The makers of this postcard may not have realized it at the time. But they selected an image that gives contemporary viewers a glimpse at all the different transportation options available to New Yorkers in 1910.

Trolley cars would continue at least through the 1930s. Horse-drawn wagons had another decade before they were banished to quiet side streets or out of the way neighborhoods. The automobile would soon dominate city streets.

Pedestrians walk on what looks like a new sidewalk. And on the left, one of the original subway kiosks hint at the mass transit option of choice for city residents through the 20th century.

[Postcard: MCNY]

Miniature yachts set sail inside Central Park

May 11, 2015

Most New Yorkers know this body of water as a the sailboat pond, a peaceful spot near Central Park’s East 72nd Street entrance that often has toy sailing boats gliding along the surface.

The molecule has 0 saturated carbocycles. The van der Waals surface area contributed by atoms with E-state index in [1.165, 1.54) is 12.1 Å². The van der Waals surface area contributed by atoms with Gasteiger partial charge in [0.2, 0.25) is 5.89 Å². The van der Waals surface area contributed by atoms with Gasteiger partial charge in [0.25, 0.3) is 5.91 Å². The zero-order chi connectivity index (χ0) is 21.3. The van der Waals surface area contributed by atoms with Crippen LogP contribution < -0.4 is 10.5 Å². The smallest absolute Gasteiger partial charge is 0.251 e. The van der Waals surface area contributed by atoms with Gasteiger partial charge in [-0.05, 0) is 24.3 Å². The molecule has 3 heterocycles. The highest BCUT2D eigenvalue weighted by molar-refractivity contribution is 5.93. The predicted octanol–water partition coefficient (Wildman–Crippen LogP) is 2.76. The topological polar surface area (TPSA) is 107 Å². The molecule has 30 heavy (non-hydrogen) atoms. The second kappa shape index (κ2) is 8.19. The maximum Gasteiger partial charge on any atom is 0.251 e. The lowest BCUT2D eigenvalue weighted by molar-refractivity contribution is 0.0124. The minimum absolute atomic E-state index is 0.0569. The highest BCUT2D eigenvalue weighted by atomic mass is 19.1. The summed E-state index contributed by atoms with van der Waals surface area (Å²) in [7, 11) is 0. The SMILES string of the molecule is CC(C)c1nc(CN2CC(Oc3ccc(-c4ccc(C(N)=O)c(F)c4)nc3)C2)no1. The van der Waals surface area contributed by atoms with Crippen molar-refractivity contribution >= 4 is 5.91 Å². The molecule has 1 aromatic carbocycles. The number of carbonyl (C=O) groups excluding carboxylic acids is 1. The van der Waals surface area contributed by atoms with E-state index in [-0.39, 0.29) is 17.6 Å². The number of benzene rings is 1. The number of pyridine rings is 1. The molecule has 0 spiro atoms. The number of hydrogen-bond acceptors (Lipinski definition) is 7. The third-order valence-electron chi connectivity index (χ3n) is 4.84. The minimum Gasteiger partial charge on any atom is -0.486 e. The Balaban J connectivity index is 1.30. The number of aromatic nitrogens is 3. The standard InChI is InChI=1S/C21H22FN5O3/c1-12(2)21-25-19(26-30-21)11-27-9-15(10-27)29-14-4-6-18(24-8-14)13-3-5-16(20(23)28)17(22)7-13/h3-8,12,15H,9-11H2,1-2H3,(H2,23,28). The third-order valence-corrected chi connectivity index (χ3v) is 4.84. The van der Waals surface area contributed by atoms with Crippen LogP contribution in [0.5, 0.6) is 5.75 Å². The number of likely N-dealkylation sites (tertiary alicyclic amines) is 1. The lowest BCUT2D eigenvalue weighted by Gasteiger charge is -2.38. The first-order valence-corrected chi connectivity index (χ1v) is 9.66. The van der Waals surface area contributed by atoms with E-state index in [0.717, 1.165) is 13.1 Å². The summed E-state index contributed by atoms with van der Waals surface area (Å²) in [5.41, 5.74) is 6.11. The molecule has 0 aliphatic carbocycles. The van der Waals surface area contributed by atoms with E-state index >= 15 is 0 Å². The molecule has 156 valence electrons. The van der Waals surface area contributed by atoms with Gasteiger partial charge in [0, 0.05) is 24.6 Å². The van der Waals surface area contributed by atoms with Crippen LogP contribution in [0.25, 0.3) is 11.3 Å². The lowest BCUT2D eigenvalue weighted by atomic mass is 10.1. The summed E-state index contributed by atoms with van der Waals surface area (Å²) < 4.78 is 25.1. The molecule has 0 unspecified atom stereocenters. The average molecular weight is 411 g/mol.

Conservatorywater

But Frederick Law Olmsted and Calvert Vaux, the park’s brilliant designers, conceived it as the “Conservatory Water,” a pond that was originally supposed to be part of a large glass conservatory, or greenhouse.

Financial problems made building the conservatory impossible. But the water remains, a lovely place to sit and enjoy the park’s gentle beauty.

Roasting a Thanksgiving turkey in a coal stove

November 27, 2014

Happy Thanksgiving cards became a thing around the turn of the last century; the New York Public Library’s Digital Gallery has a nice collection of them.

Thanksgivinggreetingfrontnypl

This one serves a dual purpose: it’s a cozy greeting with an angel and traditional harvest symbols . . . and an advertisement for the coal that powered late 19th century New York City stoves.

Thanksgivinggreeting1909nypl

Mr. Bohnenkamp, at 329 East 17th Street, surely had one in his townhouse kitchen! Jagels & Bellis was a coal wholesaler based in Hoboken.

Peeking into the Brooklyn Bridge subway station

August 22, 2014

The opening of the subway was so incredible in the first decade of the 20th century, the new stations were frequently the subject of penny postcards, like this one, with its above ground and inside view.